Open /etc/fstab as root. For example I used nano so I ran:

sudo nano /etc/fstab

Find the SSD partition(s) (remember mine is just the root, /, partition) and add noatime to the mounting options:

UUID=<some hex string> /               ext4    noatime,errors=remount-ro

Change #2 – discard

TRIM is a technology that allows a filesystem to immediately notify the SSD when a file is deleted so that it can more efficiently manage the underlying storage and improve the lifespan of the drive. Not all filesystems support TRIM but if you are like most people and use ext4 then you can safely enable this feature. Note that some people have actually had drastic write performance decreases when enabling this option but personally I’d rather have that than a dead drive.

To enable TRIM support start by again opening /etc/fstab as root and find the SSD partition(s). This time add discard to the mounting options:

UUID=<some hex string> /               ext4    noatime,errors=remount-ro,discard

Change #3 – tmpfs

If you have enough RAM you can also dedicate some of it to mounting specific partitions via tmpfs. Tmpfs essentially makes a fake hard drive, known as a RAM disk, that exists only in your computer’s RAM memory while it is running. You could use this to store commonly written to temporary filesystems like /tmp or log file locations such as /var/logs.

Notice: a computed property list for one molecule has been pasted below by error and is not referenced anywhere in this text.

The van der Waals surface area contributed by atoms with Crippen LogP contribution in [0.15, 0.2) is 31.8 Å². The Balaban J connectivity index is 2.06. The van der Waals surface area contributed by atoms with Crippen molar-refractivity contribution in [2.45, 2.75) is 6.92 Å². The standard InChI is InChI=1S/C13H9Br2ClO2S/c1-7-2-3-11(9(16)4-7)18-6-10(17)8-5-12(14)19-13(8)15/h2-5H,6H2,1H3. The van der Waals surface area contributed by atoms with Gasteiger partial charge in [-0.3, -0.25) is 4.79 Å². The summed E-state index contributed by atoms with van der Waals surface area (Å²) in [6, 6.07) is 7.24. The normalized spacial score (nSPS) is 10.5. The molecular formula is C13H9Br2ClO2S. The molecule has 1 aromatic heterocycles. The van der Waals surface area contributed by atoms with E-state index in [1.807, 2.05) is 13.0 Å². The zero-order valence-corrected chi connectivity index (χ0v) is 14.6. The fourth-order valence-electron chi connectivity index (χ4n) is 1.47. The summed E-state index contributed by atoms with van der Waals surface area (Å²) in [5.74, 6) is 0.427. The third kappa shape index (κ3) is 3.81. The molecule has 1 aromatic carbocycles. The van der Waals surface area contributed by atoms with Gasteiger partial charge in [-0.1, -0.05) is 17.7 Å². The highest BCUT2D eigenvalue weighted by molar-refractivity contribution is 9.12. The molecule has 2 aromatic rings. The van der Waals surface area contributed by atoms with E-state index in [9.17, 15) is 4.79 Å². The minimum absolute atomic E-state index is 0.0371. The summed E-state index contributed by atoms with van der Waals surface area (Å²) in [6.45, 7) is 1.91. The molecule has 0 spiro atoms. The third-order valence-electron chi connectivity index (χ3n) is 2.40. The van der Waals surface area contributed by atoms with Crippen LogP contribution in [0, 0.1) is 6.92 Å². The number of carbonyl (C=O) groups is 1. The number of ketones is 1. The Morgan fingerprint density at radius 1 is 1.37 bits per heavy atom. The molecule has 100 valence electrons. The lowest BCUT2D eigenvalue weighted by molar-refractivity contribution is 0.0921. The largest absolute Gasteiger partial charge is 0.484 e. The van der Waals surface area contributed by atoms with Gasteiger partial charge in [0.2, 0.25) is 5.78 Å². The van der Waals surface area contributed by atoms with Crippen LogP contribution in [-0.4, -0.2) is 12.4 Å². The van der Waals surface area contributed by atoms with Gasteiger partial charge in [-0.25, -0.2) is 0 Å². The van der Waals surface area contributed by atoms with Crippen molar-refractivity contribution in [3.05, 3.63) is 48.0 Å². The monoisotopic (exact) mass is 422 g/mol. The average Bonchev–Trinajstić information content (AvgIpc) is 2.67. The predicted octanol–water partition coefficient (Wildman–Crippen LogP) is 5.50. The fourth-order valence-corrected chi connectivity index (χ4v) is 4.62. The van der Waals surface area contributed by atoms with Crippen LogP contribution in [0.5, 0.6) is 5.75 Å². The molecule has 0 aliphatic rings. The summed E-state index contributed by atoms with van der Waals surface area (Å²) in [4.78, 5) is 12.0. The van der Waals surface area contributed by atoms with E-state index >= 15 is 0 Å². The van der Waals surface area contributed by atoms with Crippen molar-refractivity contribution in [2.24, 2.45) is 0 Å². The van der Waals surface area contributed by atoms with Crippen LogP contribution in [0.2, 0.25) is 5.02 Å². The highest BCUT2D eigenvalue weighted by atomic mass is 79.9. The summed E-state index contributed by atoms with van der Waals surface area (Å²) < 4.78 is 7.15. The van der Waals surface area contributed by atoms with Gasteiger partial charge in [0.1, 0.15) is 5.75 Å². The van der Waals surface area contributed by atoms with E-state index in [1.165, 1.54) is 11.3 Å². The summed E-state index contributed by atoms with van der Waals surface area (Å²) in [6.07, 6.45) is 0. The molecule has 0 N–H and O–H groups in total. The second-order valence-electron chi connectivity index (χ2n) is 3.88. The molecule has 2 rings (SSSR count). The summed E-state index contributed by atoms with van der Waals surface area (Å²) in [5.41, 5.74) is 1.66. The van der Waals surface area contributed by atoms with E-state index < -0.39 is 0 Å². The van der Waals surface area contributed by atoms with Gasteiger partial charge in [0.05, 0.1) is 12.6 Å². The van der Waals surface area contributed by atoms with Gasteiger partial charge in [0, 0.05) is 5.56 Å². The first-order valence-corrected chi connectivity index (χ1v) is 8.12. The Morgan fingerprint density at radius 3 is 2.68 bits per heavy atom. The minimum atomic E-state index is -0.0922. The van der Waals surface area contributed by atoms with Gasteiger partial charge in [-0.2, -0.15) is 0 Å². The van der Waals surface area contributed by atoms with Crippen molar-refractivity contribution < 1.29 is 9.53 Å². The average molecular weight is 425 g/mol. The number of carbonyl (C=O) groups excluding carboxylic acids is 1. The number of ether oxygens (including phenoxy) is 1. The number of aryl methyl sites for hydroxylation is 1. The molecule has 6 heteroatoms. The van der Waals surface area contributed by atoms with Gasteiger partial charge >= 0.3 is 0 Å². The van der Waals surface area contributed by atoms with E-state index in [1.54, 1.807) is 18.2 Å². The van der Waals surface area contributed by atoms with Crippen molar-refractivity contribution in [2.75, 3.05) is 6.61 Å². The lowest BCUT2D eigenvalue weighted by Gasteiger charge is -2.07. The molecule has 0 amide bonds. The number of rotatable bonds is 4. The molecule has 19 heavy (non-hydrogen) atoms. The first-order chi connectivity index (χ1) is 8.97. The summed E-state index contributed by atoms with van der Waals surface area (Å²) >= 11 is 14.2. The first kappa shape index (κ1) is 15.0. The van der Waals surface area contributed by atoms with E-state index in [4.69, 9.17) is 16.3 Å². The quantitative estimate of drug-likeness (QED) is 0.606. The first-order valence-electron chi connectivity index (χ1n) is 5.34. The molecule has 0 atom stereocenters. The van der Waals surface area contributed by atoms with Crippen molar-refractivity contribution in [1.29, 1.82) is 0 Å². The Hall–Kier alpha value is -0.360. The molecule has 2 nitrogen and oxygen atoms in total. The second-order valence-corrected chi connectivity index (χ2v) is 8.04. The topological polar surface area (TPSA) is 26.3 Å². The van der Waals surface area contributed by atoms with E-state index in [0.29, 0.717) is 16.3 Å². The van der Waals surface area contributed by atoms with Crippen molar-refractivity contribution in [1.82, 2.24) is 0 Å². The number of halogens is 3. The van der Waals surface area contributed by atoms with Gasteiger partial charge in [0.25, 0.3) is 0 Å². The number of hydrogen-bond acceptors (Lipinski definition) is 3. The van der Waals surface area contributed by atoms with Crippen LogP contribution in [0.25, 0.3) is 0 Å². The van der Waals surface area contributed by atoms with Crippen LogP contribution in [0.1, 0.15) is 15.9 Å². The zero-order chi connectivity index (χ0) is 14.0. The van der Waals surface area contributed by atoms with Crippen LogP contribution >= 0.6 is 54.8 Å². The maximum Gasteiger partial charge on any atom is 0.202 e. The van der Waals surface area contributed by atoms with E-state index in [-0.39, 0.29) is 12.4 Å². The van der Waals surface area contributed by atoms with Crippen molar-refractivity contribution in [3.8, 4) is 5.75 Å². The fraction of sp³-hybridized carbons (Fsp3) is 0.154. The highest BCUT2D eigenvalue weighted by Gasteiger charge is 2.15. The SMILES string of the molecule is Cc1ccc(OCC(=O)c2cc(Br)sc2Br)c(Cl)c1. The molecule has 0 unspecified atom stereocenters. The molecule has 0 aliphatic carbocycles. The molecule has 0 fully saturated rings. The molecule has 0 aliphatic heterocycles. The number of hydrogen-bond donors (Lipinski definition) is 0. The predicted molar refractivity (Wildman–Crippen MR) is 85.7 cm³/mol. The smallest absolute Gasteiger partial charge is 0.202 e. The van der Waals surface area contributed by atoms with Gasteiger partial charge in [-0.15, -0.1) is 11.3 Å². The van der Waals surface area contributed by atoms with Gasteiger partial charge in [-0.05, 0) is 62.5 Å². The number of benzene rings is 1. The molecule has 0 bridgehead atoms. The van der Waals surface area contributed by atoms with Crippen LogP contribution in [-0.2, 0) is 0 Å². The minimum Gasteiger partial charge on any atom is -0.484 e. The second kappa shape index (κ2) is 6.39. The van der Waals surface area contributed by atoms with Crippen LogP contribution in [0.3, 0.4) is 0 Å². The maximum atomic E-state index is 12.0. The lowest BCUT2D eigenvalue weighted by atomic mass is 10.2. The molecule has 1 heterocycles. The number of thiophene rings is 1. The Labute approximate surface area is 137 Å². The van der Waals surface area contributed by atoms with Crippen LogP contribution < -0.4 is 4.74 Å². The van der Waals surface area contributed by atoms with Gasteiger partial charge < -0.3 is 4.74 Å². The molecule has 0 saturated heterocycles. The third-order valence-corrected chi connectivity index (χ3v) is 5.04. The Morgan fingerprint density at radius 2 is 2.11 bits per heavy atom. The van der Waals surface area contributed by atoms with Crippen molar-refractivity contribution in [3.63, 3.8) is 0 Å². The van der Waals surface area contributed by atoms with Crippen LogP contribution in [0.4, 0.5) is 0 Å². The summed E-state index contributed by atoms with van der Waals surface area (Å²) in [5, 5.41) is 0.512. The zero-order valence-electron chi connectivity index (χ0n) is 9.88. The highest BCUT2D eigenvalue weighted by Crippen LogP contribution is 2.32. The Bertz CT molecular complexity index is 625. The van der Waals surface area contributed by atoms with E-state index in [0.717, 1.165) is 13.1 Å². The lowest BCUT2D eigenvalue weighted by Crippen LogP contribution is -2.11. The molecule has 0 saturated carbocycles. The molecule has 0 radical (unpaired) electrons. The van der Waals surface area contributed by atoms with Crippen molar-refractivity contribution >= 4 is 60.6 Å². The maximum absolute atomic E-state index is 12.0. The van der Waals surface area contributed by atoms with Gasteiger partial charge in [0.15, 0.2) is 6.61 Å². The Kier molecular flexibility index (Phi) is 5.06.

This has a number of consequences. For one anything that gets written to tmpfs will not be there the second you restart or turn the computer off – it never gets written back to a real hard drive. This means that while you can save your SSD all of those log file writes you also won’t be able to debug a problem using those log files on a computer crash or something of the like. Also being a RAM disk means that it will slowly(?) eat up your RAM growing larger and larger the more you write to it between restarts. There are options for putting limits on how large a tmpfs partition can grow but I’ll leave you to search for those.

To set this up open /etc/fstab as root. This time add new tmpfs lines using the following format:

tmpfs   /tmp    tmpfs   defaults  0       0

You can lock it down even more by adding some additional options like noexec (disallows execution of binaries on the filesystem) and nosuid (block the operation of suid, and sgid bits). Some other locations you may consider adding are /var/log, /var/cache/apt etc. Please read up on each of these before applying them as YMMV.

Categories: Hardware, Tyler B Tags: , , , , ,

Change the default sort order in Nautilus

February 9th, 2014 No comments

The default sort order in Nautilus has been changed to sorting alphabetically by name and the option to change this seems to be broken. For example I prefer my files to be sorted by type so I ran

dconf-editor

and browsed to org/gnome/nautilus/preferences. From there you should be able to change the value by using the drop down:

 

Seems easy enough

Seems easy enough

Unfortunately the only option available is modification time. Once you change it to that you can’t even go back to name. This also appears to be a problem when trying to set the value using the command line interface like this:

dconf write /org/gnome/nautilus/preferences/default-sort-order type

I received an “error: 0-4:unknown keyword” message when I tried to run that.

Thanks to the folks over on the Ask Ubuntu forum I was finally able to get it to change by issuing this command instead:

gsettings set org.gnome.nautilus.preferences default-sort-order type

where type could be swapped out for whatever you prefer it to be ordered by.

Great Success!

Great Success!